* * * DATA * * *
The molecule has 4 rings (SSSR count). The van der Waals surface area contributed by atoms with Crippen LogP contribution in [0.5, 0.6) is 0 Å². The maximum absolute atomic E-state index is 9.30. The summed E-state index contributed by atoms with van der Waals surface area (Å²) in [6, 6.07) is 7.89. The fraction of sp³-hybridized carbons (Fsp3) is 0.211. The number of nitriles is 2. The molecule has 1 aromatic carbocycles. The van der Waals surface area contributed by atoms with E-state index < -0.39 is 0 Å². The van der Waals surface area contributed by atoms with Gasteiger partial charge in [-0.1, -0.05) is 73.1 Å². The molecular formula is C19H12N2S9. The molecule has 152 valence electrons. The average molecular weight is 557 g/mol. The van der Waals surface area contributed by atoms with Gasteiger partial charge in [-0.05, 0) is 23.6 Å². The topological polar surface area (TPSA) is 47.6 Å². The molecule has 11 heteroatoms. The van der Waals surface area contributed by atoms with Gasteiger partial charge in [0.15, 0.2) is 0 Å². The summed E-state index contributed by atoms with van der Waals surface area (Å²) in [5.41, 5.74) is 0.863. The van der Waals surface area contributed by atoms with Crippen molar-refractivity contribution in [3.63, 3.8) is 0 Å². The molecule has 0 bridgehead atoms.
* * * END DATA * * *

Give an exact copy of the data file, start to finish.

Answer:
The molecule has 4 rings (SSSR count). The van der Waals surface area contributed by atoms with Crippen LogP contribution in [0.5, 0.6) is 0 Å². The maximum absolute atomic E-state index is 9.30. The summed E-state index contributed by atoms with van der Waals surface area (Å²) in [6, 6.07) is 7.89. The fraction of sp³-hybridized carbons (Fsp3) is 0.211. The number of nitriles is 2. The molecule has 1 aromatic carbocycles. The van der Waals surface area contributed by atoms with E-state index < -0.39 is 0 Å². The van der Waals surface area contributed by atoms with Gasteiger partial charge in [-0.1, -0.05) is 73.1 Å². The molecular formula is C19H12N2S9. The molecule has 152 valence electrons. The average molecular weight is 557 g/mol. The van der Waals surface area contributed by atoms with Gasteiger partial charge in [-0.05, 0) is 23.6 Å². The topological polar surface area (TPSA) is 47.6 Å². The molecule has 11 heteroatoms. The van der Waals surface area contributed by atoms with Gasteiger partial charge in [0.15, 0.2) is 0 Å². The summed E-state index contributed by atoms with van der Waals surface area (Å²) in [5.41, 5.74) is 0.863. The van der Waals surface area contributed by atoms with Crippen molar-refractivity contribution in [3.63, 3.8) is 0 Å². The molecule has 0 bridgehead atoms.